Squalene and botryococcene are linear, hydrocarbon triterpenes that have industrial and medicinal values. While natural sources for these compounds exist, there is a pressing need for robust, renewable production platforms. Oilseeds are an excellent target for heterologous production because of their roles as natural storage repositories and their capacity to produce precursors from photosynthetically-derived carbon. We generated transgenic Arabidopsis thaliana plants using a variety of engineering strategies (subcellular targeting and gene stacking) to assess the potential for oilseeds to produce these two compounds. Constructs used seed-specific promoters and evaluated expression of a triterpene synthase alone and in conjunction with a farnesyl diphosphate synthase (FPS) plus 1-deoxyxylulose 5-phosphate synthase (DXS). Constructs directing biosynthesis to the cytosol to harness isoprenoid precursors from the mevalonic acid (MVA) pathway were compared to those directing biosynthesis to the plastid compartment diverting precursors from the methylerythritol phosphate (MEP) pathway. On average, the highest accumulation for both compounds was achieved by targeting the triterpene synthase, FPS and DXS to the plastid (526.84 μg/g seed for botryococcene and 227.30 μg/g seed for squalene). Interestingly, a higher level accumulation of botryococcene (a non-native compound) was observed when the biosynthetic enzymes were targeted to the cytosol (>1000 μg/g seed in one line), but not squalene (natively produced in the cytosol). Not only do these results indicate the potential of engineering triterpene accumulation in oilseeds, but they also uncover some the unique regulatory mechanisms controlling triterpene metabolism in different cellular compartments of seeds.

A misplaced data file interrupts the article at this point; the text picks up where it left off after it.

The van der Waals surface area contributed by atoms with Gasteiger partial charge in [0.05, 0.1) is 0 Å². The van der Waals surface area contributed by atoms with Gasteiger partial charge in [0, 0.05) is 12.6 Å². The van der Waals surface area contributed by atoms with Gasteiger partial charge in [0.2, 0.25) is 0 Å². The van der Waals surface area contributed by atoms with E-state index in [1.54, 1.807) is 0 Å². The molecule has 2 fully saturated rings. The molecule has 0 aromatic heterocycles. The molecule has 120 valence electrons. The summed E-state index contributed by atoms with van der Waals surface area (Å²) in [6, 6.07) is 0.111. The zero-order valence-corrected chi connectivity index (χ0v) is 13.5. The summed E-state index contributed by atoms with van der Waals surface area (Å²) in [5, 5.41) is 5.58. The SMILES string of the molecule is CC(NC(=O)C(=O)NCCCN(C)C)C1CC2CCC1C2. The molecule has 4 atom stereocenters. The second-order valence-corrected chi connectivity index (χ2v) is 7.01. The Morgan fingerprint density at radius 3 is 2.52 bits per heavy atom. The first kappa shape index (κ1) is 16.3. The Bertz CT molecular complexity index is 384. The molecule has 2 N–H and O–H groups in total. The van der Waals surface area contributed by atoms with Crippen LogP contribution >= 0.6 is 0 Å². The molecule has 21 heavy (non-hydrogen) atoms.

|Number of pages||11|
|Journal||Plant Biotechnology Journal|
|State||Published - Feb 1 2019|
Bibliographical noteFunding Information:
We thank Dr. Edgar Cahoon’s laboratory at the University of Nebraska for kindly supplying the seed-specific promoters used in this study. We also thank all members of the Chappell lab for their constructive comments and help. This work was supported by grant 201006141622 from the National Institute of Food and Agriculture – USDA.
© 2018 The Authors. Plant Biotechnology Journal published by Society for Experimental Biology and The Association of Applied Biologists and John Wiley & Sons Ltd.
- metabolic engineering
ASJC Scopus subject areas
- Agronomy and Crop Science
- Plant Science